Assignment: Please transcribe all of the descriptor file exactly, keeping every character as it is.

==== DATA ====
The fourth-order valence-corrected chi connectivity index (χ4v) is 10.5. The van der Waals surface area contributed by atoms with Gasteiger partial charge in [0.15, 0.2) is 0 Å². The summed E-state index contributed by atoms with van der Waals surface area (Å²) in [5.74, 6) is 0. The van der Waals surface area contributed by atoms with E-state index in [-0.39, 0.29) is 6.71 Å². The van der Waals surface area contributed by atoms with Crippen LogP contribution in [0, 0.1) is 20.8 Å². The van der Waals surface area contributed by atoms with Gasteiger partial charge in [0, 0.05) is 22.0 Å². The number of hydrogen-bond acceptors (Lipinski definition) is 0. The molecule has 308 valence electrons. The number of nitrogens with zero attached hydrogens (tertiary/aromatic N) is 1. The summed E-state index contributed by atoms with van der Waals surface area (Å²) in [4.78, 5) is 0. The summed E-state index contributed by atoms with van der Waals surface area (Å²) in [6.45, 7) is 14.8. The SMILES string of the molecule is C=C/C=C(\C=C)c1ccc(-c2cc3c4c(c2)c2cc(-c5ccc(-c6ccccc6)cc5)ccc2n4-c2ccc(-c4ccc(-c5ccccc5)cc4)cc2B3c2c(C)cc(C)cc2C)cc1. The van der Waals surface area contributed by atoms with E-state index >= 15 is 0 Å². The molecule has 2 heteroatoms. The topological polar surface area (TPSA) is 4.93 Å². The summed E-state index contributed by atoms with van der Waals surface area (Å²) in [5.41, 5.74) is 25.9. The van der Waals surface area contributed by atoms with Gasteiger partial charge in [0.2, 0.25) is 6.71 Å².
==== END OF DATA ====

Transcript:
The fourth-order valence-corrected chi connectivity index (χ4v) is 10.5. The van der Waals surface area contributed by atoms with Gasteiger partial charge in [0.15, 0.2) is 0 Å². The summed E-state index contributed by atoms with van der Waals surface area (Å²) in [5.74, 6) is 0. The van der Waals surface area contributed by atoms with E-state index in [-0.39, 0.29) is 6.71 Å². The van der Waals surface area contributed by atoms with Crippen LogP contribution in [0, 0.1) is 20.8 Å². The van der Waals surface area contributed by atoms with Gasteiger partial charge in [0, 0.05) is 22.0 Å². The number of hydrogen-bond acceptors (Lipinski definition) is 0. The molecule has 308 valence electrons. The number of nitrogens with zero attached hydrogens (tertiary/aromatic N) is 1. The summed E-state index contributed by atoms with van der Waals surface area (Å²) in [4.78, 5) is 0. The summed E-state index contributed by atoms with van der Waals surface area (Å²) in [6.45, 7) is 14.8. The SMILES string of the molecule is C=C/C=C(\C=C)c1ccc(-c2cc3c4c(c2)c2cc(-c5ccc(-c6ccccc6)cc5)ccc2n4-c2ccc(-c4ccc(-c5ccccc5)cc4)cc2B3c2c(C)cc(C)cc2C)cc1. The van der Waals surface area contributed by atoms with E-state index >= 15 is 0 Å². The molecule has 2 heteroatoms. The topological polar surface area (TPSA) is 4.93 Å². The summed E-state index contributed by atoms with van der Waals surface area (Å²) in [5.41, 5.74) is 25.9. The van der Waals surface area contributed by atoms with Gasteiger partial charge in [0.2, 0.25) is 6.71 Å².